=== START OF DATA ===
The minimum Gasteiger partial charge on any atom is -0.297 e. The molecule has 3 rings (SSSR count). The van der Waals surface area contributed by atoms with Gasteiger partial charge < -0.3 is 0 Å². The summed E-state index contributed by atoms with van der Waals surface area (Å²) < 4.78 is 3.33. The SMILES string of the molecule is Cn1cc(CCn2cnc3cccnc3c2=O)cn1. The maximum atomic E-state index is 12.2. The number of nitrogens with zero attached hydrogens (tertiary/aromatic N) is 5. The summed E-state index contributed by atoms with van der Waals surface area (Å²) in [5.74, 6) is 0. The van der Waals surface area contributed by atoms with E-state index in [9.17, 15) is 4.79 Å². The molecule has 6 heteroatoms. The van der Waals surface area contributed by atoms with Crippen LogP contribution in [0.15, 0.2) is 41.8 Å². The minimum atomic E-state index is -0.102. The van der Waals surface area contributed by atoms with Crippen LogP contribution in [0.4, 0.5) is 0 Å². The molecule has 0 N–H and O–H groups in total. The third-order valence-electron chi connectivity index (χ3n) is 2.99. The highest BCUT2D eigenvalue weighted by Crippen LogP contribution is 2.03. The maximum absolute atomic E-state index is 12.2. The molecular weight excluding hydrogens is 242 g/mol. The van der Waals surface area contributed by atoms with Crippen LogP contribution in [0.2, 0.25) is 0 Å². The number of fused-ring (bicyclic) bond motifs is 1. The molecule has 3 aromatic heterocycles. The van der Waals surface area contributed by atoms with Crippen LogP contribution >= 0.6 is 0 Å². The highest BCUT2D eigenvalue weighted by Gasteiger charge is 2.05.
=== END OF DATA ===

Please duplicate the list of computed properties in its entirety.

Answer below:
The minimum Gasteiger partial charge on any atom is -0.297 e. The molecule has 3 rings (SSSR count). The van der Waals surface area contributed by atoms with Gasteiger partial charge < -0.3 is 0 Å². The summed E-state index contributed by atoms with van der Waals surface area (Å²) < 4.78 is 3.33. The SMILES string of the molecule is Cn1cc(CCn2cnc3cccnc3c2=O)cn1. The maximum atomic E-state index is 12.2. The number of nitrogens with zero attached hydrogens (tertiary/aromatic N) is 5. The summed E-state index contributed by atoms with van der Waals surface area (Å²) in [5.74, 6) is 0. The van der Waals surface area contributed by atoms with E-state index in [9.17, 15) is 4.79 Å². The molecule has 6 heteroatoms. The van der Waals surface area contributed by atoms with Crippen LogP contribution in [0.15, 0.2) is 41.8 Å². The minimum atomic E-state index is -0.102. The van der Waals surface area contributed by atoms with Crippen LogP contribution in [0.4, 0.5) is 0 Å². The molecule has 0 N–H and O–H groups in total. The third-order valence-electron chi connectivity index (χ3n) is 2.99. The highest BCUT2D eigenvalue weighted by Crippen LogP contribution is 2.03. The maximum absolute atomic E-state index is 12.2. The molecular weight excluding hydrogens is 242 g/mol. The van der Waals surface area contributed by atoms with Crippen LogP contribution in [0.2, 0.25) is 0 Å². The number of fused-ring (bicyclic) bond motifs is 1. The molecule has 3 aromatic heterocycles. The van der Waals surface area contributed by atoms with Crippen LogP contribution >= 0.6 is 0 Å². The highest BCUT2D eigenvalue weighted by Gasteiger charge is 2.05.